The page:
The beginning of each academic year brings a mix of emotions for all students, old and new. However, after a summer of devastating bushfires and a shattering hail storm, the recent coronavirus epidemic has left many reeling.
As of Monday 9 March there have been no cases reported in the ACT, however there has been a total of 80 confirmed cases in Australia. Suffice to say, people are scared, and when people are scared they act out (or bulk buy toilet paper).
When it came to travelling, a first-year student at Wright revealed the challenges they faced returning to Australia from mainland China. Following the announcement of the travel ban on 1 February, their first flight was cancelled due to low demand. On 4 February, they managed to board a flight out of Shanghai, but it was far from comfortable.
“[We] had to wear face masks, which was the most suffocating experience…in and out of the airport there were about four body temperature checks…”*
For people coming from Iran, Italy, China and South Korea, they must undergo 14 days of self-imposed quarantine.
The psychological toll international and affected students have and continue to face is undeniable. Spending two weeks in quarantine and a delay in attending university with their friends is incredibly isolating.
CC, a second year student at Wright Hall, reported feeling “angry, sad, anxious and so concerned.” For those living at student accomodations, those first weeks are crucial for settling in and establishing themselves for the year.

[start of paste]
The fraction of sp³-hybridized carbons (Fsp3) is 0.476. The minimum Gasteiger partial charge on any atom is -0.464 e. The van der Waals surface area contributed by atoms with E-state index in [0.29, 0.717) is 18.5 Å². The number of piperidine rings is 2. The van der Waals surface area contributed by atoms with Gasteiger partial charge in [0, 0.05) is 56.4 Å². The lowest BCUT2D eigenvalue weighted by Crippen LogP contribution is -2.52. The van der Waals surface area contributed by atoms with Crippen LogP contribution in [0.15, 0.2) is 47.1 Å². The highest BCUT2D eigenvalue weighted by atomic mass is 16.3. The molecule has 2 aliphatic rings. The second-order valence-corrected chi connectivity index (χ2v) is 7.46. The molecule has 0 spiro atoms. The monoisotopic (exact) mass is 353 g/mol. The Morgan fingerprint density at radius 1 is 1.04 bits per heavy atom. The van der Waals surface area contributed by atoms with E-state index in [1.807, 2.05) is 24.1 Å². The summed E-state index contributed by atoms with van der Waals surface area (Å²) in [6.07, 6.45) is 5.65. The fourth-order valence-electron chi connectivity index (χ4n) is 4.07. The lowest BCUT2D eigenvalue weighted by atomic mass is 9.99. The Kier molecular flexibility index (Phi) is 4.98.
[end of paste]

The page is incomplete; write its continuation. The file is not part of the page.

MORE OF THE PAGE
Furthermore, the International Students’ Department (ISD) have been receiving reports of casual racism and discrimination directed at international students. They, along with the ANU, emphasise that they do not condone such behaviour. ISD president, LC, further advised that students should all manage discussions surrounding coronavirus with cultural sensitivity and empathy. The university has also emphasised the availability of counselling services to all students.
Vincent Lee, an ANUSA general representative, has so far been pleased with ANU’s response to handling the travel ban. Both in terms of speed and in providing solutions for affected students. The International Students’ Department has also provided good information to students within their community and have put in a lot of work to support students.
The ANU, as well as ISD, have been working tirelessly to reassure incoming students that they will be looked after. LCand their colleagues have been working together with ANUSA to advocate support for affected students. Much of this work has been praised by the international community, as a demonstration to all that they have not been forgotten. LC concluded that:“We look forward to the continued involvement and support of the wider ANU community in assuring that ANU remains a safe and welcoming environment for everyone.”
*edited for clarity
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